Tensions have been mounting between the United States and Argentina, as Argentine President Cristina Fernández de Kirchner forms allies with other nations in hopes of recovering from the “Vulture Capitalist” attacks of American hedge fund mogul Paul Singer. News recently broke about Argentina’s international cooperation with Russia and China, two superpowers that the United States is currently on volatile terms with.

Some political and financial insiders are dubbing the feud between Argentina and Paul Singer a new cold war. According to Buenos Aires reporter Benedict Mander, Argentina was recently defeated in the U.S. courts after a decade-long dispute with the business giant. Singer has been referred to as a “Vulture Capitalist” for the way he has preyed on failing business and governments, and for his ruthless approach to business. If you’re wondering why Singer was interested in Argentina in the first place, investigative journalist and author Greg Palast provides excellent, scathing background information on the topic.

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The “Casa Rosada”, the government building in Buenos Aires, the Capital of Argentina.

Regardless of Singer’s past dealings with Argentina, the country’s possible default has placed an international spotlight on it, and President Kirchner is actively reaching out for support. According to the New York Post, “After warning the international community its legal battle with Singer and other holdout bondholders is a political one, Kirchner has been busy lining up trade deals, investments and credit lines from [China and Russia] to help weather any fallout from a potential default,” of the alliances Argentina is presently securing.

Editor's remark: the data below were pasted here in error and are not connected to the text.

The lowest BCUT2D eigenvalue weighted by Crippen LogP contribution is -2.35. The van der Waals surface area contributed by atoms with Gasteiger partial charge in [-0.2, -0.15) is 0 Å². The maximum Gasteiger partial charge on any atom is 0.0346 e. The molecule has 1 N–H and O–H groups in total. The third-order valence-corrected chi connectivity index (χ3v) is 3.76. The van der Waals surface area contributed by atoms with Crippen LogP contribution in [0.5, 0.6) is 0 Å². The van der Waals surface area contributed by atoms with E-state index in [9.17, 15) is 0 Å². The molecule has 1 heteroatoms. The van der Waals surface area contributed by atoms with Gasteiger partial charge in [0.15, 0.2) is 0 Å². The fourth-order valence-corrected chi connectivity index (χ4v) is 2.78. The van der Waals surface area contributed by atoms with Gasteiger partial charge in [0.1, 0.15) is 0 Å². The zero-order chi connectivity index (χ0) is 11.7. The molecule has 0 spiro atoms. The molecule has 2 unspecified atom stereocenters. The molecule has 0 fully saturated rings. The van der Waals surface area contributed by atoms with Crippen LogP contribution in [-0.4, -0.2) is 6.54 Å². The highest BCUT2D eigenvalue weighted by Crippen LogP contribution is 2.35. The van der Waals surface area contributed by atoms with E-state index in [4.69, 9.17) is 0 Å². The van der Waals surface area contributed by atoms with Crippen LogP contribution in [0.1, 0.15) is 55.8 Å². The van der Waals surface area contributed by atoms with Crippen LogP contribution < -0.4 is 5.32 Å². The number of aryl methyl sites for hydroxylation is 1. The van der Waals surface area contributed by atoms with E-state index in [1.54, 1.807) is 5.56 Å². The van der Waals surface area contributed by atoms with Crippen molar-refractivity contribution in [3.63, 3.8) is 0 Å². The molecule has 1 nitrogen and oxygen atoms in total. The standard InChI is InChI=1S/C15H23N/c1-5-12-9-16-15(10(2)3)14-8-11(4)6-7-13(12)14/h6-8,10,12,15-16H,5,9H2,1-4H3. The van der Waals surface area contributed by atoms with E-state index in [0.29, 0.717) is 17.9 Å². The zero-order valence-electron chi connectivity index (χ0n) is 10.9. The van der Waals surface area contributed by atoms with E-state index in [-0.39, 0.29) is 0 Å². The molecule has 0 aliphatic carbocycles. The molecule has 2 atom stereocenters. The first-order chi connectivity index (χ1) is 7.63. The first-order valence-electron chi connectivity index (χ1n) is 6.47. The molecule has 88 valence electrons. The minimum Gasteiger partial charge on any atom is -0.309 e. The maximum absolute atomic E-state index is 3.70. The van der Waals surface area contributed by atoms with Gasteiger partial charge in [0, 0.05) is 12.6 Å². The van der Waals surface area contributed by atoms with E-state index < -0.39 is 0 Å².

Much to the surprise of Singer’s camp, Argentina is fighting back hard. Despite the country’s unsteady financial status, business heavyweights are still seeing great investment opportunities there. For example, hedge fund manager Daniel Loeb of Third Point has long been interested in investing in Argentina, and these recent legal and political battles haven’t swayed his financial instincts. “We hope to uncover additional investment opportunities in Argentina as it emerges from its long malaise,” Third Point recently expressed in a press release.

Although Argentina is down after its legal defeat in U.S. courts, don’t count this country out quite yet.

About 

Martin Ackerman is a freelance writer and current editor originally from Staten Island, NY. His university schooling focused on English education and Japanese. He has a (not so secret) passion for art history and political science. When he isn't writing or editing you can find him at sci-tech conventions, building the latest LEGO city or pampering his cat, Tea. You can follow him on Twitter @MarMackerman.